Participants were divided into 2 groups according to their menopausal status. Menopause was defined as less than 3 menstrual bleedings in the year before the survey in patients of 45 years old or more. Premenopausal and postmenopausal patients were compared in terms of weight loss measures after bariatric surgery, including the percentage of estimated weight loss (%EWL), total weight loss (TWL), percentage of total weight loss (%TWL), and change in body mass index (BMI).

Statistical analysis

Statistical analysis was performed using Statistica 13 (StatSoft. Inc.). U Mann-Whitney test and Student’s t-tests were used for quantitative data comparison as required. A two-sided Fisher’s exact test was used for categorical and binary data comparison. P-value < 0.05 was considered significant.

Ethical considerations

The study was anonymous and performed in accordance with the ethical standards laid down in the 1964 Declaration of Helsinki and its latter amendments (Fortaleza). Participants were informed about the aim of the study, and informed consent was obtained by the researchers or electronically prior to the start of the survey. Approval from Military Institute of Medicine Ethics Committee was obtained on 22 August 2018 with code 117/WIM/2018.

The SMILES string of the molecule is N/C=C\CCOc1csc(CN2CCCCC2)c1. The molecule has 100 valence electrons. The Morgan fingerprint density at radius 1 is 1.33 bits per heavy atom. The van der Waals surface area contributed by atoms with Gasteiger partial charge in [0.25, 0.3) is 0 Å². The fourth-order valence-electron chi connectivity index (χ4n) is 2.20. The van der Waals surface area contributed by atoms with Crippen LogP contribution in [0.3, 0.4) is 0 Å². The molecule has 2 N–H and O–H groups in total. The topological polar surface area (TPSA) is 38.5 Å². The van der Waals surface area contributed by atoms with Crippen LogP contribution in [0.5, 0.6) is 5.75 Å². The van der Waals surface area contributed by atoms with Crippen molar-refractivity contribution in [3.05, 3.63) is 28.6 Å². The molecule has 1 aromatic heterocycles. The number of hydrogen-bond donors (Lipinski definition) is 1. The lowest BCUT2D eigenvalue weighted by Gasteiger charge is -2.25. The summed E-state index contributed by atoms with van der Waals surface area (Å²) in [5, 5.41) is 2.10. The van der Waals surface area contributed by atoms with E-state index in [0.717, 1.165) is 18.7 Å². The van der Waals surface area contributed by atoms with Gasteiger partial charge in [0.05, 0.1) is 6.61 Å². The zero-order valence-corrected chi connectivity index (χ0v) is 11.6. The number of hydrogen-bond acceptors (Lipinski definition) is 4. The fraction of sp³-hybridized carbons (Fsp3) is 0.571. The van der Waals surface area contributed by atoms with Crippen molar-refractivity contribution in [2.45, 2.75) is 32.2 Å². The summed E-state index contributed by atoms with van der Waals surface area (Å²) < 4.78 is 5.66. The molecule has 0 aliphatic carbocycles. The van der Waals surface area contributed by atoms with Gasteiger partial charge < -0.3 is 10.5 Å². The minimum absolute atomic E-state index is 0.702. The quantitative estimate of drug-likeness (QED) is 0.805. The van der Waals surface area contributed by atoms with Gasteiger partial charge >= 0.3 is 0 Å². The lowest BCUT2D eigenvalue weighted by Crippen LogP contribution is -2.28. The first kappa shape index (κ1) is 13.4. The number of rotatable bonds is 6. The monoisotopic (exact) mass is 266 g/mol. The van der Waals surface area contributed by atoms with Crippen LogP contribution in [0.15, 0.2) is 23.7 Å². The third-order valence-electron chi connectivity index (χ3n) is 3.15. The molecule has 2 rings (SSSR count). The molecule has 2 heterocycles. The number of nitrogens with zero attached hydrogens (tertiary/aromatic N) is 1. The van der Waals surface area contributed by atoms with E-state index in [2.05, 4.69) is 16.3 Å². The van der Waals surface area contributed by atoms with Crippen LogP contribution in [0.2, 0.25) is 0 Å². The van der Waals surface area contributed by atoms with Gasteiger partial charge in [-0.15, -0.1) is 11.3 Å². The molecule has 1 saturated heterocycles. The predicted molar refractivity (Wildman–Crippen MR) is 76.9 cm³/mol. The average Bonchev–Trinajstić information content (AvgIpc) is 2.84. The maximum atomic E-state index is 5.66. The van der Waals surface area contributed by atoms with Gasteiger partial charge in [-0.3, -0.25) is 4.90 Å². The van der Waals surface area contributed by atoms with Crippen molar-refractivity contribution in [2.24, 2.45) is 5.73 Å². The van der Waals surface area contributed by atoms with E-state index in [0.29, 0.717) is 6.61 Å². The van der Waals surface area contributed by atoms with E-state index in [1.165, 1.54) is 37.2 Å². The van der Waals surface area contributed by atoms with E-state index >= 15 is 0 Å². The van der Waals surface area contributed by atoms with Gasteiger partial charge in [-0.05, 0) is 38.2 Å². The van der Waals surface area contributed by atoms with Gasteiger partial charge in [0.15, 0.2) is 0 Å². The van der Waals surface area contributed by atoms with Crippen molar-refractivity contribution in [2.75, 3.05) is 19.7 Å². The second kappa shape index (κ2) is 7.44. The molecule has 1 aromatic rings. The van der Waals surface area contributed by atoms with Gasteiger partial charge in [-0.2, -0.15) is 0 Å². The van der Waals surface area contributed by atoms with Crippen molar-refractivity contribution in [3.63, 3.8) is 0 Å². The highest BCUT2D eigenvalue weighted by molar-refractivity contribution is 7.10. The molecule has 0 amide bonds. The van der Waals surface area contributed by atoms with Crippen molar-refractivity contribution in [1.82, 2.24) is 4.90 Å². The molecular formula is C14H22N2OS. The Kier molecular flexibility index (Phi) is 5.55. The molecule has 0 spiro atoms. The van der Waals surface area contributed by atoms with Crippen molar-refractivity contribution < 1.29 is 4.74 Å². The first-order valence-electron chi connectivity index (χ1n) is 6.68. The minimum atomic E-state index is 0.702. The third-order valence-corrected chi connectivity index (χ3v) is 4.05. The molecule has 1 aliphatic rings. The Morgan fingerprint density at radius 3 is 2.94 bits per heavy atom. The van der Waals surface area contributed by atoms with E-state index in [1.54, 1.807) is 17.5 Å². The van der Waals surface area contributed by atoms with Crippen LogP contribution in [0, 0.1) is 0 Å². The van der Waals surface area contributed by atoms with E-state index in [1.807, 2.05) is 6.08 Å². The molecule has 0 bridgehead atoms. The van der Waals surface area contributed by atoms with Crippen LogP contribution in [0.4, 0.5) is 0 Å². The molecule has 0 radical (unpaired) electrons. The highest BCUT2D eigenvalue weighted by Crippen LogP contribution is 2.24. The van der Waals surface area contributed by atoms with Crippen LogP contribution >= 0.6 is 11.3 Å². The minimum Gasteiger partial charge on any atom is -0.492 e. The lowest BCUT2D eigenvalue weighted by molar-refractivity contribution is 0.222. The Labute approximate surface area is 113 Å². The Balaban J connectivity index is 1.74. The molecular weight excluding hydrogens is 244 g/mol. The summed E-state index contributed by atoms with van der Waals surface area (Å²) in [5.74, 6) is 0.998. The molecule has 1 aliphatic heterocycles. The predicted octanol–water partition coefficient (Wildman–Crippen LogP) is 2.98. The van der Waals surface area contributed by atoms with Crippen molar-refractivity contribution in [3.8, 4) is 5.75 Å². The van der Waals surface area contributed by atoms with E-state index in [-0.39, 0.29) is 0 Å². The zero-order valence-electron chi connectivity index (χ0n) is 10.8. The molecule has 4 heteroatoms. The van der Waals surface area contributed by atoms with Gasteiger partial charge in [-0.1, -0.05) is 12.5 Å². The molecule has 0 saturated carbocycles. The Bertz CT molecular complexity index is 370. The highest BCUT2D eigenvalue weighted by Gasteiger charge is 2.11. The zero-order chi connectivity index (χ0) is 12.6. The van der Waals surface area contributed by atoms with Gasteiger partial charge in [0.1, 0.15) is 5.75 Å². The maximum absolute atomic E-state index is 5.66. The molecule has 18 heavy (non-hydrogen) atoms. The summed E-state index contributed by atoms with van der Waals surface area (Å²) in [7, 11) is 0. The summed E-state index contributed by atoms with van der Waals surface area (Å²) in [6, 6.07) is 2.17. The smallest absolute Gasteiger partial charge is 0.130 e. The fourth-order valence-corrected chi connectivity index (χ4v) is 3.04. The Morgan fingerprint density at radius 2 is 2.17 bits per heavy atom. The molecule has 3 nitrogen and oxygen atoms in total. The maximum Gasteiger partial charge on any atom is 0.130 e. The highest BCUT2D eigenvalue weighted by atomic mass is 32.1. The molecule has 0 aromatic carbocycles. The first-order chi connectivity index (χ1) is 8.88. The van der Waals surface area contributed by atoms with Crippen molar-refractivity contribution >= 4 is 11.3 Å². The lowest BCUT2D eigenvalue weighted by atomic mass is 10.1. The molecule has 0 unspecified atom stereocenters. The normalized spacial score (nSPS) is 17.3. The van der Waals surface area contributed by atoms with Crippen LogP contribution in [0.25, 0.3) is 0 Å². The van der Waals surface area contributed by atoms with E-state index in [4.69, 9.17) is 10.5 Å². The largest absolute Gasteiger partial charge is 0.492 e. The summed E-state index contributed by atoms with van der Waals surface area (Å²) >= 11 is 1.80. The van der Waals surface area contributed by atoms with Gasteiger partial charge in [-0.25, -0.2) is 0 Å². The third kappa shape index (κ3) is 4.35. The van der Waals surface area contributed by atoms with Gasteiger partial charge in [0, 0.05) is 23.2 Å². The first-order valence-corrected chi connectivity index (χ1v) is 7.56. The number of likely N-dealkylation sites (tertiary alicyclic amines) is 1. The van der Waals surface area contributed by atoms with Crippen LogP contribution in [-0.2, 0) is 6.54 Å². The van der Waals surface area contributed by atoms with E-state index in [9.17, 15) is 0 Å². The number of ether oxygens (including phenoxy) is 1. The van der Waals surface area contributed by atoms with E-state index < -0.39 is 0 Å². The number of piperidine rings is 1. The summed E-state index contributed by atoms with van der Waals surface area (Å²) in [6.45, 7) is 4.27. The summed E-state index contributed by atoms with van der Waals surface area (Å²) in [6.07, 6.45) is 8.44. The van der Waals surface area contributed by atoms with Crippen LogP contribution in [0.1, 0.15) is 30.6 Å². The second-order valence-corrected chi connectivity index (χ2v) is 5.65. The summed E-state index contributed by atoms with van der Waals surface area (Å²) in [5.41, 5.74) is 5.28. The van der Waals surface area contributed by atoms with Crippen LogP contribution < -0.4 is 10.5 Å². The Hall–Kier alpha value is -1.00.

The median age of the whole group was 39 years (range: 18–70 years), and the median height was 167 cm (range: 148–187 cm). There were significant differences between the groups in terms of education, additional diseases, hypertension, and active smoking pre- and post-operation.

The detailed characteristics of the study group are presented in Table 1.

Table 1

The detailed characteristics of the study group

Education (primary/secondary/incomplete higher/higher/medical higher)1/33/5/26/47/162/74/276/25< 0.05
Professionally active (yes/no)52/17436/1090.38
Operation (SG/RYGB/ASGB)46/23/0375/156/140.15
Additional diseases (yes/no)50/19283/262< 0.001
Hypertension (yes/no)36/3399/446< 0.001
Insulin resistance and/or diabetes (yes/no)12/57132/4130.19
Active smoking (yes/no)7/62117/427< 0.05
Number of pregnancies (no/1/2/3/4/5/6/7/8)7/11/24/16/8/3/0/0/0156/113/169/67/23/5/6/2/2< 0.001
Number of births (no/1/2/3/4/5)9/12/33/11/4/0181/136/184/36/5/1< 0.001
Number of pregnancies post-operation (no/1/2/3/4)68/0/0/0/0439/68/30/6/1< 0.001
Number of births post-operation (no/1/2/actually pregnant)69/0/0/0/0471/60/13/1< 0.001
Sexual orientation (heterosexual/homosexual/bisexual)61/1/1513/8/140.87

[i] ASGB – adjustable silicone gastric banding, RYGB – Roux-en-Y gastric by-pass, SG – sleeve gastrectomy

The median change in BMI in the whole group was 17.2 kg/m2 (range: 0.8–46.9). TWL, %TWL, and %EWL were as follows (median and range): 48 kg (2–126), 38.3% (1.5–63.0), and 86.9% (3.1–160.0), respectively. In most women (n = 564, 91.9%), loss/reduction of more than 50% of excessive weight was observed.